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Re-Evaluating New Product Development in Uncertain Times
By Kaye Crippen, principal, Market Development Consultancy

Innovation is key to emerging tech companies. Emerging technology companies rely on new technologies that they hope will result in new products that make them a viable business. However, in some cases, companies fall in love with the new technologies, which inhibits their ability to bring innovative new products to market in a timely manner. They begin to think the new technology is the new product. Therefore, it is important for companies to develop a new product development (NPD) process.

But how do you manage the NPD process when the economy takes a downturn? Does the market really want the most sophisticated product with lots of bells and whistles or are buyers going for no frills products? Are companies delaying purchases or purchasing only the most basic items? Many technology companies like to develop sophisticated, signature products. But today, even companies like Nike are finding that customers are cutting back on buying new sophisticated models and are going for the basics instead.

Although your company has probably already conducted market research, changing times can cause dramatically different consumer behavior. It is critical that you re-evaluate consumer needs. Consumer product companies can interview buyers at retail outlets to determine trends. For B2B products, you can interview corporate purchasing agents to find out how their decision-making has changed. Are they delaying purchases, making only basic, as-needed purchases, or making the procurement process more competitive?

If you do not have the budget to continue all of your developmental efforts, how do you decide what projects to continue and how to modify them? The key is to take immediate action and to re-evaluate which projects should have the highest developmental priorities in light of the changing economic situation. Some companies slash the budget across all projects in order to continue to pursue all at once. In reality, this does not help to bring projects to the market more quickly and may result in all projects being slowed considerably due to the reduced funding. Others choose "pet projects" or the projects most favored by the top scientists or engineers.

A more rational approach would be to re-prioritize NPD projects and focus emphasis on one project or a few projects that have a strong probability of getting to market quickly. Another approach is to pick a short-term project that is likely to bring in cash along with a longer-term project that offers breakthrough technology or relates well to the company’s objectives. During good economic conditions and when funding is easy to obtain, emerging technology companies tend to focus more on innovative products closely aligned to the corporate mission. However, in downturns, the need to generate cash and to stay afloat often means that companies have to produce more mundane products to help fund the more innovative ones.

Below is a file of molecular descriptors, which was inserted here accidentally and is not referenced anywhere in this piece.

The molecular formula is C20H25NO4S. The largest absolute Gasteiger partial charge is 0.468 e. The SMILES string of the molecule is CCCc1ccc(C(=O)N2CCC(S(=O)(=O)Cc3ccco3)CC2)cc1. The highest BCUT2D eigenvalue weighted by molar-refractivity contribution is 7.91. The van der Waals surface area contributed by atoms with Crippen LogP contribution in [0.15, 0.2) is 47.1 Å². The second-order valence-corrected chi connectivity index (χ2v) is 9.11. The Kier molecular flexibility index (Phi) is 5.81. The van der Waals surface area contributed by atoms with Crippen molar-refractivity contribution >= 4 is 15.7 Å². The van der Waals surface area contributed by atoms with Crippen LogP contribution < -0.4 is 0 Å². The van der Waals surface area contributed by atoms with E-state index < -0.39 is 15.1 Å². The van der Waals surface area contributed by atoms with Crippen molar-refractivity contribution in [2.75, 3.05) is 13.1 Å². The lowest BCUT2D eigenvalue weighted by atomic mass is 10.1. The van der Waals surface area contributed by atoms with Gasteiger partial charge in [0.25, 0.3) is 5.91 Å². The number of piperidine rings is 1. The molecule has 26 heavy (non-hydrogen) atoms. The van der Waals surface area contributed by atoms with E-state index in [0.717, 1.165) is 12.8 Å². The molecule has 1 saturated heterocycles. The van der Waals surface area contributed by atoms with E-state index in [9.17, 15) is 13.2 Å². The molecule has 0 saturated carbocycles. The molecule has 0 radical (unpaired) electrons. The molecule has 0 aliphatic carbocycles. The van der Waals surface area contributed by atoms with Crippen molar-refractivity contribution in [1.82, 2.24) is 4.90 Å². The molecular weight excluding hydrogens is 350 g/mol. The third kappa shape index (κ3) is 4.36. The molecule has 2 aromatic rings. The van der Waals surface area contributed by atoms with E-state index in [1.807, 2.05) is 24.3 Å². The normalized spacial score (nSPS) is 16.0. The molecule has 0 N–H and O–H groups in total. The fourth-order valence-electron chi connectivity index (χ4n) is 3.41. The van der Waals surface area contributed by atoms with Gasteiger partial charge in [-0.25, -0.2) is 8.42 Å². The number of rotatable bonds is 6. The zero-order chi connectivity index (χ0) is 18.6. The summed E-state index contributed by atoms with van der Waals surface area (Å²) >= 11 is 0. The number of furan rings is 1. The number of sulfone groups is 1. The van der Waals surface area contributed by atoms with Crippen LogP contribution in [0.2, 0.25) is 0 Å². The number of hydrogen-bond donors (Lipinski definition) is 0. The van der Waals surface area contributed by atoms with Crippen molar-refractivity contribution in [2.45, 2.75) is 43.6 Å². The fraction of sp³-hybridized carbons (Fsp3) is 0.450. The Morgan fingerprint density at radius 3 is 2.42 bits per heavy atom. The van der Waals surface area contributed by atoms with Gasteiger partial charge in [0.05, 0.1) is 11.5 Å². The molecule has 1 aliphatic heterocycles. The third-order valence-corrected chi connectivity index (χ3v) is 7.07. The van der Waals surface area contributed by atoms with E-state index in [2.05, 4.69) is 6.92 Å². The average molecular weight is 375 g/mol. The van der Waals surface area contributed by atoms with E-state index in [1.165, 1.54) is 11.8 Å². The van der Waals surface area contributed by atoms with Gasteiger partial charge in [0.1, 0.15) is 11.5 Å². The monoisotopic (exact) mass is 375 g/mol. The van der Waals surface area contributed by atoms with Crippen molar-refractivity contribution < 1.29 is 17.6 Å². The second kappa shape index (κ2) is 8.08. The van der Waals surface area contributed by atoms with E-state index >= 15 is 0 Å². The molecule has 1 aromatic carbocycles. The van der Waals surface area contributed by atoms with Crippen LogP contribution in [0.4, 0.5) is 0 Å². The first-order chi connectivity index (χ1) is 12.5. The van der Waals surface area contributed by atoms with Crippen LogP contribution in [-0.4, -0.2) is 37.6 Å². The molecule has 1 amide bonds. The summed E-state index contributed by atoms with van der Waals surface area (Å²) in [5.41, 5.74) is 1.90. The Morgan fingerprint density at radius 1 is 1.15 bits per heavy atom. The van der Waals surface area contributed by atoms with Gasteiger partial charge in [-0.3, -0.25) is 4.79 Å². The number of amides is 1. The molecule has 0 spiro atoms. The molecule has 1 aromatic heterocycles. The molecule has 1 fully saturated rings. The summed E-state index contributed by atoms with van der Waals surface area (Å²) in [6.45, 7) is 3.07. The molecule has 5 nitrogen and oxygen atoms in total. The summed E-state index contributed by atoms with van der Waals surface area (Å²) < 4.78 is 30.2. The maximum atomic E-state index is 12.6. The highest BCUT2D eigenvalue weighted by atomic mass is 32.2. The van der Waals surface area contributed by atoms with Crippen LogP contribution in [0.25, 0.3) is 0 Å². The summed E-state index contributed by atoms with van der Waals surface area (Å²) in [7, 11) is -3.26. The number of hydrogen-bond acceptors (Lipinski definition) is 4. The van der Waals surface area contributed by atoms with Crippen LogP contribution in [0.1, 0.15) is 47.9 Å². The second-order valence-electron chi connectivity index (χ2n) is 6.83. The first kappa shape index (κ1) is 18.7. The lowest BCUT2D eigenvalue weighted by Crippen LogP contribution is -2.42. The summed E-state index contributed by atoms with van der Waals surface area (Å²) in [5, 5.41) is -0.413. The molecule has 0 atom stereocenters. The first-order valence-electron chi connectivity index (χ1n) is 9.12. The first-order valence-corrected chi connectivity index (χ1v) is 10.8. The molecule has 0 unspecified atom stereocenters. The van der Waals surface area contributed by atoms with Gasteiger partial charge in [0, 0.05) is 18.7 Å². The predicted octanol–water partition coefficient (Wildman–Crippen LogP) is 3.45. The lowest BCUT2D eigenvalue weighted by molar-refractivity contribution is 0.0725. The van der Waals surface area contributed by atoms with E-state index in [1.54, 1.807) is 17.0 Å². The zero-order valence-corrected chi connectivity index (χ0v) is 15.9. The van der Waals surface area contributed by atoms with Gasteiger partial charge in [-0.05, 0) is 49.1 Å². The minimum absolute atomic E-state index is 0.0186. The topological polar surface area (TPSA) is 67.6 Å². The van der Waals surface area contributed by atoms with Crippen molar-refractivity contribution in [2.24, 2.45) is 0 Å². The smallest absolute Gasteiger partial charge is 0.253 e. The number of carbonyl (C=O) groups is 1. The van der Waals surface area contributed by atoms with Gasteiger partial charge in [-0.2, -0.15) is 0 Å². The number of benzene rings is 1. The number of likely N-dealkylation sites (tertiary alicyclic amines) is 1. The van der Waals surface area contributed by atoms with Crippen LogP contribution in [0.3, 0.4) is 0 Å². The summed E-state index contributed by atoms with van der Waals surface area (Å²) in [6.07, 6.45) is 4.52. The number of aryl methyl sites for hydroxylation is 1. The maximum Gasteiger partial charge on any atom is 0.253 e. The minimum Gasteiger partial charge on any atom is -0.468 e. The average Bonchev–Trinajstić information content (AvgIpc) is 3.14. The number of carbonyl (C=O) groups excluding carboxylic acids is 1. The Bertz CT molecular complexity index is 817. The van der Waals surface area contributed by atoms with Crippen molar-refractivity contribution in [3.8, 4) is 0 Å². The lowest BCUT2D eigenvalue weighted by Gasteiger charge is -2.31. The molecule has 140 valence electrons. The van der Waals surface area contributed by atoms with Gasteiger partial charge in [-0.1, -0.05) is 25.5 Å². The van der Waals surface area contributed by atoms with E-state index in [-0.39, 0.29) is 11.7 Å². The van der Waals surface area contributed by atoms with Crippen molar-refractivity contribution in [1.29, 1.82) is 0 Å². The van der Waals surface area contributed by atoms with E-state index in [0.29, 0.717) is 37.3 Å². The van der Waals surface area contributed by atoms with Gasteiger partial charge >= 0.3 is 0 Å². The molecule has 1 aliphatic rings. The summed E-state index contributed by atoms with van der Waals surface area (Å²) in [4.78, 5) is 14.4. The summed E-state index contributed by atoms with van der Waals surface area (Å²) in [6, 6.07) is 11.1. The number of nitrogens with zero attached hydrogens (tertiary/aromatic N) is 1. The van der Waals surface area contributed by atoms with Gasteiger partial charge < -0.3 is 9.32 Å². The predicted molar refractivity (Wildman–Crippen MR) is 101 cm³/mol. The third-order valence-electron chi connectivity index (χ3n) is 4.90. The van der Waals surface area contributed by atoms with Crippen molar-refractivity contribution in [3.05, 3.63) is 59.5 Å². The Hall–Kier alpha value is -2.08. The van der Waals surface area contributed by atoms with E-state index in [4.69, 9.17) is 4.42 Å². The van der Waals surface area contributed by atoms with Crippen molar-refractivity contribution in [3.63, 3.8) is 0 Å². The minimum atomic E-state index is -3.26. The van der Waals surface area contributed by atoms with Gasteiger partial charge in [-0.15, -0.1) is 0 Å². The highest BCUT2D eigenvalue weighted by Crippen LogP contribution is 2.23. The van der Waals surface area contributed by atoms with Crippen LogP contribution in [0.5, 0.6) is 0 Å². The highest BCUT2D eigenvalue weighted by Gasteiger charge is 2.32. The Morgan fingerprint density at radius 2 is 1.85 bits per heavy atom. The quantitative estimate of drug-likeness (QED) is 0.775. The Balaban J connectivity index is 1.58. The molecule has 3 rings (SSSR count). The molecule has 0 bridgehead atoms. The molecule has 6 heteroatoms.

These decisions are best done by the new product development committee or team leaders. First assess company needs and review the time lines for launch of new products. If you have a process for evaluating new product development efforts, use this process for your re-evaluation efforts.

In many cases, the issue becomes: How do we downsize development without killing it in the process? Some of the questions that should be raised include: Which products are closest to launch? Which products will be best received in the changing marketplace? (This might require some additional interviews with industry leaders and consumers.) What might the launch mean to your company in terms of cash flow, both short and long term? To company visibility? To the ability to receive additional funding? What will the new product launch mean in terms of the amount of publicity you might receive? How might this publicity influence investors?

The next step is selling your development personnel on the decisions reached by the NPD committee. These decisions may require re-forming teams or even downsizing, but they can be sold to the company on the basis of corporate survival and future growth. In the end, the more attention paid to this process, the more successful the company will be at surviving the downturn and being on top when the good economy returns.

(Kaye Crippen, Ph.D., is Principal of Market Development Consultancy. The firm specializes in developing new markets for new products from idea generation through to product launch. Crippen has taught NPD Management in the MBA program at The National University of Singapore and has done consulting throughout Asia Pacific. She can be contacted at kcrippen1@msn.com or 949 496 3893.)

 


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